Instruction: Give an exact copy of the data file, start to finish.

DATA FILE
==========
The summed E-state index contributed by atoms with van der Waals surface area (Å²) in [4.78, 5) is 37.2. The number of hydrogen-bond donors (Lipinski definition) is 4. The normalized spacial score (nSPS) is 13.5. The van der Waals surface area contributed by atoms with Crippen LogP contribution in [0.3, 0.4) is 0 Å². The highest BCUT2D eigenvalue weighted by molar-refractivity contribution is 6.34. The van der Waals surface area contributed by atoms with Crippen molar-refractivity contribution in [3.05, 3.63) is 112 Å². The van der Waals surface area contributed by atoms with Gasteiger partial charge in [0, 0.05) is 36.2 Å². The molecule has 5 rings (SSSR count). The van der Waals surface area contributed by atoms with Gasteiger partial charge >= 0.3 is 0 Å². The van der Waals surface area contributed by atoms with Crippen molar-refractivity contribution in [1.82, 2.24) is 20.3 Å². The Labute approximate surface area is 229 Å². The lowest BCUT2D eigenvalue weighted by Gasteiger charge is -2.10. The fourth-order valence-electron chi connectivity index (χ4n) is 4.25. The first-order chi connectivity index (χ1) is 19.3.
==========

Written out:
The summed E-state index contributed by atoms with van der Waals surface area (Å²) in [4.78, 5) is 37.2. The number of hydrogen-bond donors (Lipinski definition) is 4. The normalized spacial score (nSPS) is 13.5. The van der Waals surface area contributed by atoms with Crippen LogP contribution in [0.3, 0.4) is 0 Å². The highest BCUT2D eigenvalue weighted by molar-refractivity contribution is 6.34. The van der Waals surface area contributed by atoms with Crippen molar-refractivity contribution in [3.05, 3.63) is 112 Å². The van der Waals surface area contributed by atoms with Gasteiger partial charge in [0, 0.05) is 36.2 Å². The molecule has 5 rings (SSSR count). The van der Waals surface area contributed by atoms with Gasteiger partial charge >= 0.3 is 0 Å². The van der Waals surface area contributed by atoms with Crippen molar-refractivity contribution in [1.82, 2.24) is 20.3 Å². The Labute approximate surface area is 229 Å². The lowest BCUT2D eigenvalue weighted by Gasteiger charge is -2.10. The fourth-order valence-electron chi connectivity index (χ4n) is 4.25. The first-order chi connectivity index (χ1) is 19.3.